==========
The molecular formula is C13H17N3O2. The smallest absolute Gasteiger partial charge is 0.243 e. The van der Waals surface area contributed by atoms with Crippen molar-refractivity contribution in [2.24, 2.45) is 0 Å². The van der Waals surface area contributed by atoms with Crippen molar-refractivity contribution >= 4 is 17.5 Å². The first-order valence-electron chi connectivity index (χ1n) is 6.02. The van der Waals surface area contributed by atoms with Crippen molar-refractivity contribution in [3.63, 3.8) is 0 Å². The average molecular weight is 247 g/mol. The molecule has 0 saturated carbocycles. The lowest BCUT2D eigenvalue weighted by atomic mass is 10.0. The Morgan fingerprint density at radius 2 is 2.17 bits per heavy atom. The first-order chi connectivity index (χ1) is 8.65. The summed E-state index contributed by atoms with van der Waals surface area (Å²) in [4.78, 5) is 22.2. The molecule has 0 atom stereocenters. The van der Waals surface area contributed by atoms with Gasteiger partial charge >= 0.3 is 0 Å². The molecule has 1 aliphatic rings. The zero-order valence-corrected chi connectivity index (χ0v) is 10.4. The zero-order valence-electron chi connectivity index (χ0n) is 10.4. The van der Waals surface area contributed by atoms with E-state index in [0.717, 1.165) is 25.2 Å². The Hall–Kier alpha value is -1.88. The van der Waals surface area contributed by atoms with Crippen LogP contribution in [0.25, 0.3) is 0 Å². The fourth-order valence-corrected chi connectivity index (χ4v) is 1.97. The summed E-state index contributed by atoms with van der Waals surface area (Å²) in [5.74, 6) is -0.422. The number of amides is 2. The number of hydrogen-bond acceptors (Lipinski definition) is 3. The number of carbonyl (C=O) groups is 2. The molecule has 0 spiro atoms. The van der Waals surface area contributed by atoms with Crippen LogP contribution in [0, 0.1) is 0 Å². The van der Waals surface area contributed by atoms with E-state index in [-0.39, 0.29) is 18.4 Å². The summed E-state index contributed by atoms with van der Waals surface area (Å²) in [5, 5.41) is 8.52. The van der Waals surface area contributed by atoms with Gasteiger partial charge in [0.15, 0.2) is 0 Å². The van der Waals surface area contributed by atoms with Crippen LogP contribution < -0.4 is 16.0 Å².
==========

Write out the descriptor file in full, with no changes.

The molecular formula is C13H17N3O2. The smallest absolute Gasteiger partial charge is 0.243 e. The van der Waals surface area contributed by atoms with Crippen molar-refractivity contribution in [2.24, 2.45) is 0 Å². The van der Waals surface area contributed by atoms with Crippen molar-refractivity contribution >= 4 is 17.5 Å². The first-order valence-electron chi connectivity index (χ1n) is 6.02. The van der Waals surface area contributed by atoms with Crippen molar-refractivity contribution in [3.63, 3.8) is 0 Å². The average molecular weight is 247 g/mol. The molecule has 0 saturated carbocycles. The lowest BCUT2D eigenvalue weighted by atomic mass is 10.0. The Morgan fingerprint density at radius 2 is 2.17 bits per heavy atom. The first-order chi connectivity index (χ1) is 8.65. The summed E-state index contributed by atoms with van der Waals surface area (Å²) in [4.78, 5) is 22.2. The molecule has 0 atom stereocenters. The van der Waals surface area contributed by atoms with Gasteiger partial charge >= 0.3 is 0 Å². The molecule has 1 aliphatic rings. The zero-order valence-corrected chi connectivity index (χ0v) is 10.4. The zero-order valence-electron chi connectivity index (χ0n) is 10.4. The van der Waals surface area contributed by atoms with E-state index in [0.717, 1.165) is 25.2 Å². The Hall–Kier alpha value is -1.88. The van der Waals surface area contributed by atoms with Crippen LogP contribution in [0.25, 0.3) is 0 Å². The fourth-order valence-corrected chi connectivity index (χ4v) is 1.97. The summed E-state index contributed by atoms with van der Waals surface area (Å²) in [5.74, 6) is -0.422. The number of amides is 2. The number of hydrogen-bond acceptors (Lipinski definition) is 3. The number of carbonyl (C=O) groups is 2. The molecule has 0 spiro atoms. The van der Waals surface area contributed by atoms with Crippen LogP contribution in [0, 0.1) is 0 Å². The van der Waals surface area contributed by atoms with E-state index in [-0.39, 0.29) is 18.4 Å². The summed E-state index contributed by atoms with van der Waals surface area (Å²) in [5, 5.41) is 8.52. The van der Waals surface area contributed by atoms with Gasteiger partial charge in [0.15, 0.2) is 0 Å². The van der Waals surface area contributed by atoms with Crippen LogP contribution < -0.4 is 16.0 Å².